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Sonia Sotomayor says she cries after some Supreme Court cases

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Supreme Court Justice Sonia Sotomayor revealed last week that there are days at the nation’s highest court that take an emotional toll.

“There are days when I came to my office after a case announcement and closed my door and cried,” Sotomayor said Friday at the Radcliffe Institute for Advanced Study at Harvard University, where she received an award. “There have been days. And there will probably be more.”

Sotomayor, the highest liberal-leaning judge on the court, did not mention specific cases or arguments that moved her to tears.

“There are times when I feel deeply, deeply sad,” she said. “And there are times when, yes, even I feel despair. We all do. But you have to own it. You have to accept it. You gotta let the tears fall, and then you gotta wipe them away and get up and fight again.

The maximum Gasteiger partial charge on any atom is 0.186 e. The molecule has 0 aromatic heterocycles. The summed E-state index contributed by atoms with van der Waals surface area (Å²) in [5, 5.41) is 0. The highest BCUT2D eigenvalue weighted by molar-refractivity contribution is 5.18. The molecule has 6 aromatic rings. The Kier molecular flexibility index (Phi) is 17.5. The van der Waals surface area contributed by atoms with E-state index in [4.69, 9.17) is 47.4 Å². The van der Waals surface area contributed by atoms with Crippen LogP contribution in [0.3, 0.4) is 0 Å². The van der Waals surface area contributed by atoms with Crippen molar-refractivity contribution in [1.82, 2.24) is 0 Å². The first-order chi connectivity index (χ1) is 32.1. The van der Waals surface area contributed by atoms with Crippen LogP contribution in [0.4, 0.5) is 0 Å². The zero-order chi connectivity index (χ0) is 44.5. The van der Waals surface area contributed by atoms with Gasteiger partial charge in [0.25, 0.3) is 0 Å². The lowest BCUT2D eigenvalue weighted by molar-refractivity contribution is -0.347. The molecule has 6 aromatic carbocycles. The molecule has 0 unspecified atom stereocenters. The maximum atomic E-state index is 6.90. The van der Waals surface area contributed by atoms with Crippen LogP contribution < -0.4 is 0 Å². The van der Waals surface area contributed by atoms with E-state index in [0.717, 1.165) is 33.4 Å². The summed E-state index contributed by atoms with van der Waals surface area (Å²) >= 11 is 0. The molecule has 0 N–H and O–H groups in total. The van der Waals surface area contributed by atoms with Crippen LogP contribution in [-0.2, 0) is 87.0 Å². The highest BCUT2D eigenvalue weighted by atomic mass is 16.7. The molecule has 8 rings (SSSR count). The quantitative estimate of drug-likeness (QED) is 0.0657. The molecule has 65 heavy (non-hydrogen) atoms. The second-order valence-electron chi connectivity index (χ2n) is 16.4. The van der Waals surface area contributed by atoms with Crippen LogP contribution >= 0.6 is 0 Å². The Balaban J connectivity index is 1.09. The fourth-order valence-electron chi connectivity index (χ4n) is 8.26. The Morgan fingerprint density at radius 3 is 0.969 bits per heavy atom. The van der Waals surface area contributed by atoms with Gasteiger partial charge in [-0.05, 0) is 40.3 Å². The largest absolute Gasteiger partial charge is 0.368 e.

Sotomayor’s comments come as the Supreme Court is expected to rule on controversial cases in the coming weeks, deciding on issues ranging from abortion rights to guns and freedom of speech. The court is also expected to rule on former President Donald Trump’s immunity claims as he faces sweeping criminal charges of attempting to steal the 2020 election.

But Friday wasn’t the first time Sotomayor opened up about some of the personal consequences of serving on the court. The judge, 69, told students at the University of California, Berkley, School of Law earlier this year that she is “working harder than ever before,” offering a rare glimpse into life on a bench dominated by conservatives.

“I live in frustration,” she said in January. “Every loss really traumatizes me to the pit of my stomach and my heart.”

Appointed by former President Barack Obama in 2009, Sotomayor is one of three current Supreme Court justices appointed by Democrats. They often express sharp and sometimes emotional disagreements over controversial decisions, such as the 2022 one on abortion, which overturned Roe v. Wade.

Sotomayor, along with former Justice Stephen Breyer and Justice Elena Kagan, called the decision overturning Roe v. Wade “catastrophic” in a heated dissent at the time.

Contributing: Maureen Groppe, USA TODAY

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